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类型【址:a g 9 559⒐ v i p】1:侯军 大小:52kP3lNn92985KB 下载:dRRJGpas88224次
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日期:2020-08-07 12:21:59
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邓隽晖

1.【址:a g 9 559⒐ v i p】1  74. Parements: ornamental garb, French "parer" to deck.
2.  21. By the insurgents under the leadership of Judas Maccabeus; 2 Macc. chap. viii.
3.  5. Cato: Though Chaucer may have referred to the famous Censor, more probably the reference is merely to the "Moral Distichs," which go under his name, though written after his time; and in a supplement to which the quoted passage may be found.
4.  17. Polyxena, daughter of Priam, king of Troy, fell in love with Achilles, and, when he was killed, she fled to the Greek camp, and slew herself on the tomb of her hero-lover.
5.  With us there was a DOCTOR OF PHYSIC; In all this worlde was there none him like To speak of physic, and of surgery: For he was grounded in astronomy. He kept his patient a full great deal In houres by his magic natural. Well could he fortune* the ascendent *make fortunate Of his images for his patient,. He knew the cause of every malady, Were it of cold, or hot, or moist, or dry, And where engender'd, and of what humour. He was a very perfect practisour The cause y-know,* and of his harm the root, *known Anon he gave to the sick man his boot* *remedy Full ready had he his apothecaries, To send his drugges and his lectuaries For each of them made other for to win Their friendship was not newe to begin Well knew he the old Esculapius, And Dioscorides, and eke Rufus; Old Hippocras, Hali, and Gallien; Serapion, Rasis, and Avicen; Averrois, Damascene, and Constantin; Bernard, and Gatisden, and Gilbertin. <36> Of his diet measurable was he, For it was of no superfluity, But of great nourishing, and digestible. His study was but little on the Bible. In sanguine* and in perse** he clad was all *red **blue Lined with taffeta, and with sendall*. *fine silk And yet *he was but easy of dispense*: *he spent very little* He kept *that he won in the pestilence*. *the money he made For gold in physic is a cordial; during the plague* Therefore he loved gold in special.
6.  24. "I hold a mouse's wit not worth a leek, That hath but one hole for to starte to" A very old proverb in French, German, and Latin.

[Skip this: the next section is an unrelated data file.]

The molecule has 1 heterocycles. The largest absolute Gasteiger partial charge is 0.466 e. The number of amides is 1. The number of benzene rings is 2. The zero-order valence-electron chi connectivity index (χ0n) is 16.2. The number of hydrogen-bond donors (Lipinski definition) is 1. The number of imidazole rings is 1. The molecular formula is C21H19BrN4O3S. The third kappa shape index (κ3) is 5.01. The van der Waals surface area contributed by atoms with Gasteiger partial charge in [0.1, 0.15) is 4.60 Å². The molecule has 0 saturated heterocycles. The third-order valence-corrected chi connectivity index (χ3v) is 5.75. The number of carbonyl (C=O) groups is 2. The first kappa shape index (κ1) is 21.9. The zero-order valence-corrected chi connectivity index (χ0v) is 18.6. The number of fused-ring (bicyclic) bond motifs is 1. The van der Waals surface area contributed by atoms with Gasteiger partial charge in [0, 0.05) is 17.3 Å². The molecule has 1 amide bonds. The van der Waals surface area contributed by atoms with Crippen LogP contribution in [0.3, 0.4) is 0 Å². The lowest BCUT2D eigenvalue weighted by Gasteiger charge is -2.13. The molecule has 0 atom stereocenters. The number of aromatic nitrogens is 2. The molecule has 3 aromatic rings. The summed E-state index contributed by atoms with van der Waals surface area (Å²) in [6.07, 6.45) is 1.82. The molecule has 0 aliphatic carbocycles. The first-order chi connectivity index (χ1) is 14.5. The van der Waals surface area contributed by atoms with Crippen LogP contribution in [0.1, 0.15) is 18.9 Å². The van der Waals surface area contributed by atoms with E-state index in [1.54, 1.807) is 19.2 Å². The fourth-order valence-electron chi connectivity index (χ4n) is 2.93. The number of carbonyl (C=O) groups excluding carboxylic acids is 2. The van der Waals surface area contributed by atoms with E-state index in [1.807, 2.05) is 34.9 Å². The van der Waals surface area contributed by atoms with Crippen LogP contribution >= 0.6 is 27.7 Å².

计划指导

1.  When it was two year old, and from the breast Departed* of the norice, on a day *taken, weaned This marquis *caughte yet another lest* *was seized by yet To tempt his wife yet farther, if he may. another desire* Oh! needless was she tempted in as say;* *trial But wedded men *not connen no measure,* *know no moderation* When that they find a patient creature.
2.  Nature, the vicar of th'Almighty Lord, -- That hot, cold, heavy, light, and moist, and dry, Hath knit, by even number of accord, -- In easy voice began to speak, and say: "Fowles, take heed of my sentence,"* I pray; *opinion, discourse And for your ease, in furth'ring of your need, As far as I may speak, I will me speed.
3.  "Where I was foster'd as a child full small, Till I be dead my life there will I lead, A widow clean in body, heart, and all. For since I gave to you my maidenhead, And am your true wife, it is no dread,* *doubt God shielde* such a lordes wife to take *forbid Another man to husband or to make.* *mate
4.  "I woulde live in peace, if that I might; Wherefore I am disposed utterly, As I his sister served ere* by night, *before Right so think I to serve him privily. This warn I you, that ye not suddenly Out of yourself for no woe should outraie;* *become outrageous, rave Be patient, and thereof I you pray."
5.  Alein spake first; "All hail, Simon, in faith, How fares thy faire daughter, and thy wife." "Alein, welcome," quoth Simkin, "by my life, And John also: how now, what do ye here?" "By God, Simon," quoth John, "need has no peer*. *equal Him serve himself behoves that has no swain*, *servant Or else he is a fool, as clerkes sayn. Our manciple I hope* he will be dead, *expect So workes aye the wanges* in his head: *cheek-teeth <8> And therefore is I come, and eke Alein, To grind our corn and carry it home again: I pray you speed us hence as well ye may." "It shall be done," quoth Simkin, "by my fay. What will ye do while that it is in hand?" "By God, right by the hopper will I stand," Quoth John, "and see how that the corn goes in. Yet saw I never, by my father's kin, How that the hopper wagges to and fro." Alein answered, "John, and wilt thou so? Then will I be beneathe, by my crown, And see how that the meale falls adown Into the trough, that shall be my disport*: *amusement For, John, in faith I may be of your sort; I is as ill a miller as is ye."
6.  Thus day by day this child begun to cry, Till in his father's barme* adown he lay, *lap And saide, "Farewell, father, I must die;" And kiss'd his father, and died the same day. And when the woeful father did it sey,* *see For woe his armes two he gan to bite, And said, "Alas! Fortune, and well-away! To thy false wheel my woe all may I wite."* *blame

推荐功能

1.  "What is the Sunne worse of his *kind right,* *true nature* Though that a man, for feebleness of eyen, May not endure to see on it for bright? <27> Or Love the worse, tho' wretches on it cryen? No weal* is worth, that may no sorrow drien;** <28> *happiness **endure And forthy,* who that hath a head of verre,** *therefore **glass <29> From cast of stones ware him in the werre. <30>